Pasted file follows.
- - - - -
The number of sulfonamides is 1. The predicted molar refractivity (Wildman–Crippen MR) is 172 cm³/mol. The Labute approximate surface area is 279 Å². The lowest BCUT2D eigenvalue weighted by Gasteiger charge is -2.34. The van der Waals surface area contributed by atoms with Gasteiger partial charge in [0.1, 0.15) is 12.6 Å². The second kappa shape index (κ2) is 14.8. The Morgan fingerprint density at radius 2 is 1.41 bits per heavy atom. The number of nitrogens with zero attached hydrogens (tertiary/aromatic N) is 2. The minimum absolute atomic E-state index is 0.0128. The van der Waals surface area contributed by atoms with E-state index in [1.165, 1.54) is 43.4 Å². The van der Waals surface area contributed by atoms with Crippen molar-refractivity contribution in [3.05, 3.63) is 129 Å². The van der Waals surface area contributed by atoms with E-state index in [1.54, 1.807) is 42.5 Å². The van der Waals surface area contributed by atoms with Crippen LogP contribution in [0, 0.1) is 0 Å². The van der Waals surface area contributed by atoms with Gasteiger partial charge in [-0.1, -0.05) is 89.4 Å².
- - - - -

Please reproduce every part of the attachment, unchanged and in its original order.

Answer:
The number of sulfonamides is 1. The predicted molar refractivity (Wildman–Crippen MR) is 172 cm³/mol. The Labute approximate surface area is 279 Å². The lowest BCUT2D eigenvalue weighted by Gasteiger charge is -2.34. The van der Waals surface area contributed by atoms with Gasteiger partial charge in [0.1, 0.15) is 12.6 Å². The second kappa shape index (κ2) is 14.8. The Morgan fingerprint density at radius 2 is 1.41 bits per heavy atom. The number of nitrogens with zero attached hydrogens (tertiary/aromatic N) is 2. The minimum absolute atomic E-state index is 0.0128. The van der Waals surface area contributed by atoms with E-state index in [1.165, 1.54) is 43.4 Å². The van der Waals surface area contributed by atoms with Crippen molar-refractivity contribution in [3.05, 3.63) is 129 Å². The van der Waals surface area contributed by atoms with E-state index in [1.54, 1.807) is 42.5 Å². The van der Waals surface area contributed by atoms with Crippen LogP contribution in [0, 0.1) is 0 Å². The van der Waals surface area contributed by atoms with Gasteiger partial charge in [-0.1, -0.05) is 89.4 Å².